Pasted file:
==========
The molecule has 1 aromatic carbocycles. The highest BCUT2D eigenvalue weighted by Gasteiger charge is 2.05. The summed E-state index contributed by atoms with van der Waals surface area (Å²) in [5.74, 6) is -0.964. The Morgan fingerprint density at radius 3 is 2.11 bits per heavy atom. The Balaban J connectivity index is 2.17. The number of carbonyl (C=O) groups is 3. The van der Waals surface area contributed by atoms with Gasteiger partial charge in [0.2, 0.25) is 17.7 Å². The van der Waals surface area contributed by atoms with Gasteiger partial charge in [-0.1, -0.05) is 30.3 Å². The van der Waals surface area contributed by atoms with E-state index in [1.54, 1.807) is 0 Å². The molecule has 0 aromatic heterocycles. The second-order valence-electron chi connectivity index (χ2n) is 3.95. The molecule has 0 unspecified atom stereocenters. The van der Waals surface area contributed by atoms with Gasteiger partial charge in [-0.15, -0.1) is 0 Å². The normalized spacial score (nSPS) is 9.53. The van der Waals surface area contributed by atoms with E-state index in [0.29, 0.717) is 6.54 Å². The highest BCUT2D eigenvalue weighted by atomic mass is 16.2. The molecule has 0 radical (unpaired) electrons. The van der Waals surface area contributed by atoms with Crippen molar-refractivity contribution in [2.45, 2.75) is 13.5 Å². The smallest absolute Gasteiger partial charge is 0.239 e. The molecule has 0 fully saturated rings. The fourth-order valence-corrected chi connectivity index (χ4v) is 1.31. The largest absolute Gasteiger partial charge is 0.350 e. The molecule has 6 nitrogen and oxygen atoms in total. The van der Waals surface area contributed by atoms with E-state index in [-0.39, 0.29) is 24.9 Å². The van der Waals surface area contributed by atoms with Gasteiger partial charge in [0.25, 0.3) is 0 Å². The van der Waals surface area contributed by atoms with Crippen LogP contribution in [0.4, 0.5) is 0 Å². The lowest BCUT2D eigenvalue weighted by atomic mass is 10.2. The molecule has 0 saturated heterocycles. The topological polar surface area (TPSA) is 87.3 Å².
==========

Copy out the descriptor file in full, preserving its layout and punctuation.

The molecule has 1 aromatic carbocycles. The highest BCUT2D eigenvalue weighted by Gasteiger charge is 2.05. The summed E-state index contributed by atoms with van der Waals surface area (Å²) in [5.74, 6) is -0.964. The Morgan fingerprint density at radius 3 is 2.11 bits per heavy atom. The Balaban J connectivity index is 2.17. The number of carbonyl (C=O) groups is 3. The van der Waals surface area contributed by atoms with Gasteiger partial charge in [0.2, 0.25) is 17.7 Å². The van der Waals surface area contributed by atoms with Gasteiger partial charge in [-0.1, -0.05) is 30.3 Å². The van der Waals surface area contributed by atoms with E-state index in [1.54, 1.807) is 0 Å². The molecule has 0 aromatic heterocycles. The second-order valence-electron chi connectivity index (χ2n) is 3.95. The molecule has 0 unspecified atom stereocenters. The van der Waals surface area contributed by atoms with Gasteiger partial charge in [-0.15, -0.1) is 0 Å². The normalized spacial score (nSPS) is 9.53. The van der Waals surface area contributed by atoms with E-state index in [0.29, 0.717) is 6.54 Å². The highest BCUT2D eigenvalue weighted by atomic mass is 16.2. The molecule has 0 radical (unpaired) electrons. The van der Waals surface area contributed by atoms with Crippen molar-refractivity contribution in [2.45, 2.75) is 13.5 Å². The smallest absolute Gasteiger partial charge is 0.239 e. The molecule has 0 fully saturated rings. The fourth-order valence-corrected chi connectivity index (χ4v) is 1.31. The largest absolute Gasteiger partial charge is 0.350 e. The molecule has 6 nitrogen and oxygen atoms in total. The van der Waals surface area contributed by atoms with E-state index in [-0.39, 0.29) is 24.9 Å². The van der Waals surface area contributed by atoms with Gasteiger partial charge in [0.25, 0.3) is 0 Å². The van der Waals surface area contributed by atoms with Crippen LogP contribution in [0.4, 0.5) is 0 Å². The lowest BCUT2D eigenvalue weighted by atomic mass is 10.2. The molecule has 0 saturated heterocycles. The topological polar surface area (TPSA) is 87.3 Å².